LASCO/SOHO white light observations of the solar maximum corona reveal the structure of some streamers as thin sheets of filamentary structures. We use EIT/SOHO 171Å\ observations to show the existence of bright thin sheets at very low heights in the corona. Modeling streamers as thin twisting sheets, originating from the solar surface and expanding outwards into the corona, successfully recreates the appearance of some streamers in observations. Low in the corona, the position and size of modeled sheets are dictated by the position and size of filaments (or prominences) observed in Hα on the solar disk, or by enhanced activity in EIT 171Å\ observations. Such structures can appear to a distant observer as a helmet streamer or a fan-shaped streamer depending on the latitude and alignment of the structure, and/or the solar rotation. We show that rays in a fan-shaped equatorial streamer extend directly from the brightest regions of EIT 171Å\ images, and that the apparent poleward divergence of equatorial coronal rays is a natural consequence of a twisting sheet topology. A 3D density model is constructed where sheet-like structures, originating from regions surrounding prominences, twist and merge to a height where the corona becomes radial, close to 3 R\odot. We establish that large helmet streamers may be created by the convergence of two or more sheet-like structures from widely separated regions on the Sun.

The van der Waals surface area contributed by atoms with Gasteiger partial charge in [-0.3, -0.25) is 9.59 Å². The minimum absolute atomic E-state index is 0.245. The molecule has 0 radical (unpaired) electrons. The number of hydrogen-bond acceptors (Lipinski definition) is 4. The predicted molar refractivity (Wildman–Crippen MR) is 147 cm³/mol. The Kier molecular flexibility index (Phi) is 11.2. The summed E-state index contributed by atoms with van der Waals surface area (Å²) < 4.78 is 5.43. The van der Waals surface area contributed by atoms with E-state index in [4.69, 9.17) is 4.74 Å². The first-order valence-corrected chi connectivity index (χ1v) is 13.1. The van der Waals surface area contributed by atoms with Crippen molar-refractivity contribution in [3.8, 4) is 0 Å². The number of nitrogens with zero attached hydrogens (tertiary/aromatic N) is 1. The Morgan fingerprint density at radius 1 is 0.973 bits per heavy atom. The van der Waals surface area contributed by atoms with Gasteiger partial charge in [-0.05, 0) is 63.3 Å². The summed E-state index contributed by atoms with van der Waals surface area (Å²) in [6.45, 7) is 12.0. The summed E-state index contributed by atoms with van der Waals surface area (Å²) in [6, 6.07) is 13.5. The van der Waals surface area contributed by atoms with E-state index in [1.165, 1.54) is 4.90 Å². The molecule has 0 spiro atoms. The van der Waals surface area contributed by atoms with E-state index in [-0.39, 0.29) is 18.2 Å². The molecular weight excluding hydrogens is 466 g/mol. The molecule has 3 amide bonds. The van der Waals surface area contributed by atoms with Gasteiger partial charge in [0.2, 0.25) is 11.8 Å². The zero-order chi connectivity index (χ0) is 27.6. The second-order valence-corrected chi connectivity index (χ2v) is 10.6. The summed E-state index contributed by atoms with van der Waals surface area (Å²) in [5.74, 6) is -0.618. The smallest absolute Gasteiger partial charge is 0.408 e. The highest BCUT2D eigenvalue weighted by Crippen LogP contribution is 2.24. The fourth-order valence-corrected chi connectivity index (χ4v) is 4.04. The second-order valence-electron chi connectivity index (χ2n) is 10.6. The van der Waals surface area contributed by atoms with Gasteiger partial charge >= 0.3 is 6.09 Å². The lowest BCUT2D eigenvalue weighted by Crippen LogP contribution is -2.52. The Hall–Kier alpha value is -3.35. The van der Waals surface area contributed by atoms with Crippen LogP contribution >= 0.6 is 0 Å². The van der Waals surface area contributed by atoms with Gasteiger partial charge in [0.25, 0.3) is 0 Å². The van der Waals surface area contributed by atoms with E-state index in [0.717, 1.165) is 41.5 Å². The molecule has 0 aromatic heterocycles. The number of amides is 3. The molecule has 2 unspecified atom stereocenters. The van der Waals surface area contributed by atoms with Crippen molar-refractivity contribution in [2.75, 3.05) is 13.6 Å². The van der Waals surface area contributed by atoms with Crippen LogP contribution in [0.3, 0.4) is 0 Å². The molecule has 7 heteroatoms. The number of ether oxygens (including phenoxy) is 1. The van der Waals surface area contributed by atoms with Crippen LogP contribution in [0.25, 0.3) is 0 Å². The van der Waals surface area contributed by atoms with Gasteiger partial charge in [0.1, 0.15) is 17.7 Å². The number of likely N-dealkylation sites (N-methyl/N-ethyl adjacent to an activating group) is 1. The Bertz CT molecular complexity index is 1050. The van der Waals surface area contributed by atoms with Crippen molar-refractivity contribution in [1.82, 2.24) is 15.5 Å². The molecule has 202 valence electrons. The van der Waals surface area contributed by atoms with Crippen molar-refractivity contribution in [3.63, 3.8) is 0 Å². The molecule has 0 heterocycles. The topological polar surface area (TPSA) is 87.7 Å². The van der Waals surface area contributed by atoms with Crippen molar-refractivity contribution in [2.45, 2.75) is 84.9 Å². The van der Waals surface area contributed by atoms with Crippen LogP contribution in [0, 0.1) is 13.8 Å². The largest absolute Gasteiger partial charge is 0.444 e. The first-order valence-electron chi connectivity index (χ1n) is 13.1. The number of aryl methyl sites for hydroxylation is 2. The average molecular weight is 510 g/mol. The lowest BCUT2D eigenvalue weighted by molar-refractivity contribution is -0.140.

|Cyhoeddwyd - 01 Rhag 2006